Antithrombotic strategy in the NOAC era

A major breakthrough in the antithrombotic management in AF patients requiring anticoagulation has been represented by the introduction of NOACs. [18,19,20,21] Moreover, four large clinical trials addressed on the optimal antithrombotic strategy for specific subgroup of AF patients with ACS or PCI requiring concomitant DAPT has been recently generated. [12, 22,23,24] The PIONEER AF-PCI study, the first one of them, compared three treatment strategies in AF patients after PCI and the study demonstrated the superiority in safety outcomes with DAT (rivaroxaban 15 mg once daily plus a P2Y12 inhibitor, mostly clopidogrel) relative to traditional TAT with DAPT plus VKA. [12] The rates of cardiovascular death, myocardial infarction (MI), or stroke were similar between these two antithrombotic regimens. Univocally, other three trials also showed significantly reduced risk of major bleeding in prescribing DAT with a P2Y12 inhibitor plus a NOAC when compared with TAT. A recent meta-analysis also suggested combination of a P2Y12 inhibitor and a NOAC, without aspirin may be the most favorable treatment option as TAT with DAPT plus VKA may cause more bleeding risk without improvement in antithrombotic efficacy. [25].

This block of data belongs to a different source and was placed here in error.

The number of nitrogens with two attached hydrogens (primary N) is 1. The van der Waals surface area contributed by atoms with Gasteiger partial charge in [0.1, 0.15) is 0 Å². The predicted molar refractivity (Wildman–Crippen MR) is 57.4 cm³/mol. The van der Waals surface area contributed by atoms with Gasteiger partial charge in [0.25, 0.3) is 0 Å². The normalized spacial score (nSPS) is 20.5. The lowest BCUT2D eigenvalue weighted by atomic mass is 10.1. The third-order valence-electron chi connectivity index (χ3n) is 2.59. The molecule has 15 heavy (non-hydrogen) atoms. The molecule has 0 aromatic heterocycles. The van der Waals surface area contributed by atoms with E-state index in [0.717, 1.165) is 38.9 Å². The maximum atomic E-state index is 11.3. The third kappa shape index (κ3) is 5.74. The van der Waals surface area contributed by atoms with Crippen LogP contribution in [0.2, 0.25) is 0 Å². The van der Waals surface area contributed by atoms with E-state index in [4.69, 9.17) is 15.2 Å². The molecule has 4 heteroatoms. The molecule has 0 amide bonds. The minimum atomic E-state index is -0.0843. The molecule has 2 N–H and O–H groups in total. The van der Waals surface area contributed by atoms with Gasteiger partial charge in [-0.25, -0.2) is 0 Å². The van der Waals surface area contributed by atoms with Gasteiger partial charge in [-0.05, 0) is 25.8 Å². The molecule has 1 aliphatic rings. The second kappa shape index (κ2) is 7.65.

However, some key issues should be emphasized. Firstly, the four clinical trials, included AF patients with ACS and/or undergoing PCI were primarily investigating the safety and had no sufficient power to provide definite robust evidence of benefit about ischemic outcome. [26] Secondly, patients with extremely high risk of stent thrombosis were largely under-represented in these trials. In the RE-DUAL PCI trial, there was a numerical trend for increased thrombotic endpoints when treating with SAPT plus dabigatran 100 mg twice daily. [22] In a subgroup analysis of 3498 AF patients underwent PCI with stenting in AUGUST trial, 57 (1.6%) patients developed stent thrombosis over 6 months. The majority of the definite or probable stent thrombosis occurred within 30 days. [27] In addition, according to a comprehensive meta-analysis, Ravi V. et al. suggested the potential increase in the risk of stent thrombosis when choosing DAT in patients with AF and CAD, especially for those at a higher risk of ischemic events. [28] Our longitudinal cohort study showed the prescription of DAT decreased from 14.3 to 10.5%. In cohort 2, only 4.7% of patients received DAT with SAPT plus full-dose NOAC at discharge, like the regimen recommended by clinical trials. This finding suggested that cardiovascular interventionist may hesitate to prescribe DAT at charge because of the unmet need of power in preventing ischemic events of stent thrombosis.